Tom Purcell, 6/15/2015 [Archive]

Defaulting on Personal Responsibility

By Tom Purcell

Boy, was I dumb to pay back my college loans.

That is the conclusion of writer Lee Siegel, who explained in a New York Times op-ed why he never paid back his.

Siegel's parents had limited means, you see, so, at 17, he borrowed to go to a pricey private school for two years. When his parents divorced and his father went bankrupt, he transferred, the poor suffering lad, to a lower-cost state college.

"Years later, I found myself confronted with a choice that too many people have had to and will have to face," he writes. "I could give up what had become my vocation (in my case, being a writer) and take a job that I didn't want in order to repay the huge debt I had accumulated in college and graduate school. Or I could take what I had been led to believe was both the morally and legally reprehensible step of defaulting on my student loans, which was the only way I could survive without wasting my life in a job that had nothing to do with my particular usefulness to society."

Hey, Siegel, after reading your tripe — that it is not your responsibility to pay back the loans you agreed to pay back, but the responsibility of the taxpayers you are fleecing — you'd be far more useful to society if you were a garbage collector.

First off, your premise is dead wrong. Great writers have almost always worked jobs they didn't want, to pay the bills.

William Faulkner worked for the post office. Kurt Vonnegut managed a car dealership. Stephen King worked as a janitor and dry cleaner. Harper Lee took reservations for an airline. John Steinbeck was a painter and handyman.

One of my favorite authors, O. Henry (William Sydney Porter), was a ranch hand, pharmacist, draftsman and bank clerk — he met many colorful characters in these various jobs, who influenced some of his greatest stories.

I am a professional writer, too, and my parents didn't have enough money to cover my college bills, either.

To come up with my Penn State tuition, my father worked overtime while I labored as a stonemason every summer.

During the school year, I worked as a dishwasher, janitor, handyman, grass cutter and rooming-house manager. I worked as a bouncer, too, which involved kicking drunk people out of bars and mopping up that which some patrons couldn't keep down.

I sold my plasma for 10 bucks a pop twice a week — though it nearly killed me (when my mother found out, she nearly strangled me).

After college, I wanted to kick around Europe for a year and write the great American novel — like you, Siegel, I didn't want to waste my precious young life in a job I didn't like.

But I had debt to repay, and, unlike you, it never occurred to me that I could simply not pay it back. Lucky for me, my parents taught me well: Nobody owes you anything, but when you owe somebody, pay him or her back.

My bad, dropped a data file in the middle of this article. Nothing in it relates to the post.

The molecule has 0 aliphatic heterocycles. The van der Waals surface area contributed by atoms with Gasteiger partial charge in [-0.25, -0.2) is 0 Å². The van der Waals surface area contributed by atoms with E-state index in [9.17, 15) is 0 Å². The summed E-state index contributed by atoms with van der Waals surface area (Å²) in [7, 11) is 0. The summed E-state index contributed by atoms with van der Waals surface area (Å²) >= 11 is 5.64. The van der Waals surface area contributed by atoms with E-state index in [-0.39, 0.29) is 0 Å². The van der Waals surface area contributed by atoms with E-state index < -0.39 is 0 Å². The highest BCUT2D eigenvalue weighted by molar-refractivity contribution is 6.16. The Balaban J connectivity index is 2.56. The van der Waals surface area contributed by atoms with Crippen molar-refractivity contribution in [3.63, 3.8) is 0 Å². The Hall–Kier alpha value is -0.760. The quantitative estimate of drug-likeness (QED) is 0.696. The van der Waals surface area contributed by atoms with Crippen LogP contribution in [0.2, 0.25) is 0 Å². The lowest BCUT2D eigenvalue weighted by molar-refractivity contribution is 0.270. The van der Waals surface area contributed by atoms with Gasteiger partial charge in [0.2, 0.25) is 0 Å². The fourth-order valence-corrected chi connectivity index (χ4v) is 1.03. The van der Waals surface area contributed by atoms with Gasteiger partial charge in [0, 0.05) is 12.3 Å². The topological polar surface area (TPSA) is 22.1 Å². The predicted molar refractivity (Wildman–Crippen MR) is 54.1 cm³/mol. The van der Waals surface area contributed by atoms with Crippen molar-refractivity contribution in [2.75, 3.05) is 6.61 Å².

Thus, I took the first job an English major could get — a marketing writing job for a technology company. I have been self-employed for years, providing writing services to technology companies — so that I can pay my bills while I work on my novels in my spare time.

Nobody put a gun to your head to borrow money for college, bud. You could have gone to a low-cost community college for a few years, as my brother-in-law did, then transfer to a university and do well in life (he's been very successful in the medical business).

Quit your whining, Siegel, and pay back your damn loans.


© 2015 Tom Purcell. Tom Purcell, author of "Misadventures of a 1970's Childhood" and "Comical Sense: A Lone Humorist Takes on a World Gone Nutty!" is a Pittsburgh Tribune-Review humor columnist and is nationally syndicated exclusively by Cagle Cartoons Inc. For info on using this column in your publication or website, contact or call (805) 969-2829. Send comments to Tom at

Download Tom Purcell's color photo - Download Tom Purcell's black and white mug shot photo
Why not run a cartoon with the column? We recommend the cartoons below as a good compliment to Tom Purcell's topic.
Click on the thumbnail images to preview and download the cartoons.

Related Cartoons

Student Loan Debt
By: Pat Bagley

June 10, 2014

Student Loan Debt color
By: Pat Bagley

June 10, 2014

Graduation COLOR
By: Adam Zyglis

May 16, 2014

By: Adam Zyglis

May 16, 2014

Student Loans
By: John Darkow

May 14, 2015

Student Loans/Student DebtCOLOR
By: Bob Englehart

May 15, 2014

Student Loans/Student Debt
By: Bob Englehart

May 15, 2014

We do not accept and will not review unsolicited submissions from cartoonists.
Sales & Information: (805) 969-2829
Billing Information: (805)
Technical Support:

FREE cartoons for your website if you're already a paying print subscriber!
Artwork and columns are copyrighted by each creator. All Rights Reserved. Unauthorized reproduction prohibited. Privacy Policy | Terms of Service